Five ways to boost your energy levels
Fatigue is so common nowadays that GPs even have an acronym for it – TATT (tired all the time). It is estimated to affect around one in three of us.
While unshakeable tiredness can point to a health problem (and you should see your doctor if it continues), for most of us there are a few lifestyle tweaks which could make a big difference to our energy levels.
1. Fuel yourself at breakfast time
Around a third of us regularly skip breakfast, according to the British Dietetic Association, but nutritionist Antonia Magor suggests that breakfast can set us up with the energy we need for the day. For an energy boost, she suggests eating protein such as eggs, yoghurt, nuts, seeds, meats, fish, tofu, beans and legumes. “Often, carbohydrate-focused and sugary foods dominate our breakfast selections meaning that we are missing out on getting enough protein at the start of the day. We need protein for a healthy, alert and functioning brain throughout the day.” Antonia also recommends B vitamins in the morning for a real energy boost. Spinach, beans, legumes, wholegrain bread, eggs, milk, green vegetables and Marmite are all good sources, and breakfast suggestions include spinach and greens frittata, scrambled eggs on wholegrain bread or Marmite on wholegrain bread. “B vitamins are used constantly to power our brain and bodies, working to convert nutrients into useable fuel to keep us energised. They are quite powerful so including them in the morning as part of your breakfast provides you with a boost for the day,” says Antonia.
A study by the University of Georgia found overwhelming evidence that regular exercise plays a significant role in increasing energy levels and reducing fatigue. So when you think it’s time to go back for a siesta, it might be better to go outside for a brisk walk or head to the pool for a swim. (Read our suggestions of new sports to try in 2018.)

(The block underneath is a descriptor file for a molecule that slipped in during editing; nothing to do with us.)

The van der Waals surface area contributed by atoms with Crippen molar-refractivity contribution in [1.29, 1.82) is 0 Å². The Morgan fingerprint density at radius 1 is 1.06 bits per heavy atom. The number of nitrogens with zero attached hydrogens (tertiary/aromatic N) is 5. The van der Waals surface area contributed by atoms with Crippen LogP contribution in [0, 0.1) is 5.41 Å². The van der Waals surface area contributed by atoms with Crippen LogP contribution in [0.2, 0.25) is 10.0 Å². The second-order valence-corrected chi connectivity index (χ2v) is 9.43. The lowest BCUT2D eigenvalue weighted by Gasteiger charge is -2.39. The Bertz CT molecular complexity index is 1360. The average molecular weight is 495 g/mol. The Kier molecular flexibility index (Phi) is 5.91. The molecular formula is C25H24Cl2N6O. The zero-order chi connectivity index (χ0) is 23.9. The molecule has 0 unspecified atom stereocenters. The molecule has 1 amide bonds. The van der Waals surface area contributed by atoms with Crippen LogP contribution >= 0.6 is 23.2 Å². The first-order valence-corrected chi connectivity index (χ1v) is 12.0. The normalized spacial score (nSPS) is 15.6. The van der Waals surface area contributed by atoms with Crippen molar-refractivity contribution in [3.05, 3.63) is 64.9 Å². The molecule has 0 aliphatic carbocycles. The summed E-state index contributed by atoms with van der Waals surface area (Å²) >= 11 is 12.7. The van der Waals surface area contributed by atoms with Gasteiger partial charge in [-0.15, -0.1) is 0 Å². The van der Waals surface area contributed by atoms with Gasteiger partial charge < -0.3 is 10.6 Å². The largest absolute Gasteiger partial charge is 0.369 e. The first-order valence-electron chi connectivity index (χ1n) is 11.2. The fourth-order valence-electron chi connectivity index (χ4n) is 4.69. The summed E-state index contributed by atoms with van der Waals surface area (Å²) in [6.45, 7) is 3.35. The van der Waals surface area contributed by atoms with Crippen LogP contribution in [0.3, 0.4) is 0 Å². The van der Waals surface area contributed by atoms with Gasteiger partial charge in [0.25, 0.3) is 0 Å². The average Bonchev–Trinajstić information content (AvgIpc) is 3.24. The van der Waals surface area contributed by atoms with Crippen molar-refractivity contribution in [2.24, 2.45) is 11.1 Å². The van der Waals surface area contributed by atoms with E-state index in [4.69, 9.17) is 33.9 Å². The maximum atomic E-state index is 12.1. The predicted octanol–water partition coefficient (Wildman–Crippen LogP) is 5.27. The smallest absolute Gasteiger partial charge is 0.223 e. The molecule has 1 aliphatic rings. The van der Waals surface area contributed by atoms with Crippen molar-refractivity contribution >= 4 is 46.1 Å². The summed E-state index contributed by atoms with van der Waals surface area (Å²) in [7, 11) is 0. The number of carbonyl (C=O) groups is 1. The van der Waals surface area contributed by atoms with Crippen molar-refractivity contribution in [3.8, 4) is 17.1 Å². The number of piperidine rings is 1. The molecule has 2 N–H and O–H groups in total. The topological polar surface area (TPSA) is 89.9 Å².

Struggling with stress, anxiety or depression can be incredibly draining and may even disturb our sleep, leading us to feel exhausted. Tackling the root cause will help (Benenden members can access ) and practising meditation, mindfulness or exercise that emphasises relaxation, such as yoga, can also be very beneficial.
4. Avoid caffeine – and stay hydrated
Although many of us use tea or coffee as a pick-me-up, these drinks can also cause a slump once the caffeine wears off. If drunk too late they can interfere with our sleep, too. Water or herbal teas are a better option and help us avoid becoming dehydrated – another cause of tiredness. “With our bodies comprising roughly 70% water, its role is vital in cell communication, muscle function and maintaining our bodies’ metabolic balance,” says Antonia. “Even mild dehydration impairs our alertness and makes us feel tired, anxious and irritable.”
5. Sleep better
Feeling constantly tired may mean that we’re not getting the sleep we need. “Lack of sleep stimulates production of our stress hormone, cortisol,” says Antonia. “Raised cortisol levels depress our ‘happy hormones’ and make us irritable, and perpetuate the cycle of poor sleep.” Drinking alcohol or eating sugary foods before bedtime can disturb our sleep, as can late-night screen time. For more on how to get a good night’s sleep, read our tips.
Antonia Magor (DipNT mBANT rCNHC AFMCP) is a London-based Nutritionist, she works with individuals on their specific conditions, health goals, or as part of their medical treatment.